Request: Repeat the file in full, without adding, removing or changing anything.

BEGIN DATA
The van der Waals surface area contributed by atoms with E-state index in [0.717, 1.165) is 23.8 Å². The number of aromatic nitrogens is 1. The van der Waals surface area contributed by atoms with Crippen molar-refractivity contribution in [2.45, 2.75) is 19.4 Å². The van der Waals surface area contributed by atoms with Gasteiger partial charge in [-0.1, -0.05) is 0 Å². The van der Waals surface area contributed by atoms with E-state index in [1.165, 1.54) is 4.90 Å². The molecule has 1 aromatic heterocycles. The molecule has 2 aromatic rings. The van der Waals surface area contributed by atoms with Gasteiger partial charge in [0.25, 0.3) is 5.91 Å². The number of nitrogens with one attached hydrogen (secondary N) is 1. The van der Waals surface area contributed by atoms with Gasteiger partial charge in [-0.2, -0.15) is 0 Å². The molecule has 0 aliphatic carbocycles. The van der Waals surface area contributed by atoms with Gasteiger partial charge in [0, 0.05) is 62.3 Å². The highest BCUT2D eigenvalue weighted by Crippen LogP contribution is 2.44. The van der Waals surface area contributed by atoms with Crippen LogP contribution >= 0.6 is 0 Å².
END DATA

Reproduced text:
The van der Waals surface area contributed by atoms with E-state index in [0.717, 1.165) is 23.8 Å². The number of aromatic nitrogens is 1. The van der Waals surface area contributed by atoms with Crippen molar-refractivity contribution in [2.45, 2.75) is 19.4 Å². The van der Waals surface area contributed by atoms with Gasteiger partial charge in [-0.1, -0.05) is 0 Å². The van der Waals surface area contributed by atoms with E-state index in [1.165, 1.54) is 4.90 Å². The molecule has 1 aromatic heterocycles. The molecule has 2 aromatic rings. The van der Waals surface area contributed by atoms with Gasteiger partial charge in [0.25, 0.3) is 5.91 Å². The number of nitrogens with one attached hydrogen (secondary N) is 1. The van der Waals surface area contributed by atoms with Gasteiger partial charge in [-0.2, -0.15) is 0 Å². The molecule has 0 aliphatic carbocycles. The van der Waals surface area contributed by atoms with Gasteiger partial charge in [0, 0.05) is 62.3 Å². The highest BCUT2D eigenvalue weighted by Crippen LogP contribution is 2.44. The van der Waals surface area contributed by atoms with Crippen LogP contribution >= 0.6 is 0 Å².